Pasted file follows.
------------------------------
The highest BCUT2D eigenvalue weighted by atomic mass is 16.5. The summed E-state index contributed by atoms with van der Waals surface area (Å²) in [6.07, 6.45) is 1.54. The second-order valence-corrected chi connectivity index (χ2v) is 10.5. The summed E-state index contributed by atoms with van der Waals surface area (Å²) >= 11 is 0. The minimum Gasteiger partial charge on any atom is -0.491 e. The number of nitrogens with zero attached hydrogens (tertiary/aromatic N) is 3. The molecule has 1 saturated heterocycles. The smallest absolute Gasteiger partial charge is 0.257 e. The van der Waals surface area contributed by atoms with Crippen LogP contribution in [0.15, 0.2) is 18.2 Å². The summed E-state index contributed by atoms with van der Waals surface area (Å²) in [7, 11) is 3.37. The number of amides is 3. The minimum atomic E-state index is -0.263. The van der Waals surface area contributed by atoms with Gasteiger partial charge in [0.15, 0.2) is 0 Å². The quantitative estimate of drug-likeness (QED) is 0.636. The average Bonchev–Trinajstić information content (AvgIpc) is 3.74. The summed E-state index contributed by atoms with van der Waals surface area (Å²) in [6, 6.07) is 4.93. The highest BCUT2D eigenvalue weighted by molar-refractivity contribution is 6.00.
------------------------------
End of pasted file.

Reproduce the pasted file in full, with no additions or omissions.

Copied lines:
The highest BCUT2D eigenvalue weighted by atomic mass is 16.5. The summed E-state index contributed by atoms with van der Waals surface area (Å²) in [6.07, 6.45) is 1.54. The second-order valence-corrected chi connectivity index (χ2v) is 10.5. The summed E-state index contributed by atoms with van der Waals surface area (Å²) >= 11 is 0. The minimum Gasteiger partial charge on any atom is -0.491 e. The number of nitrogens with zero attached hydrogens (tertiary/aromatic N) is 3. The molecule has 1 saturated heterocycles. The smallest absolute Gasteiger partial charge is 0.257 e. The van der Waals surface area contributed by atoms with Crippen LogP contribution in [0.15, 0.2) is 18.2 Å². The summed E-state index contributed by atoms with van der Waals surface area (Å²) in [7, 11) is 3.37. The number of amides is 3. The minimum atomic E-state index is -0.263. The van der Waals surface area contributed by atoms with Gasteiger partial charge in [0.15, 0.2) is 0 Å². The quantitative estimate of drug-likeness (QED) is 0.636. The average Bonchev–Trinajstić information content (AvgIpc) is 3.74. The summed E-state index contributed by atoms with van der Waals surface area (Å²) in [6, 6.07) is 4.93. The highest BCUT2D eigenvalue weighted by molar-refractivity contribution is 6.00.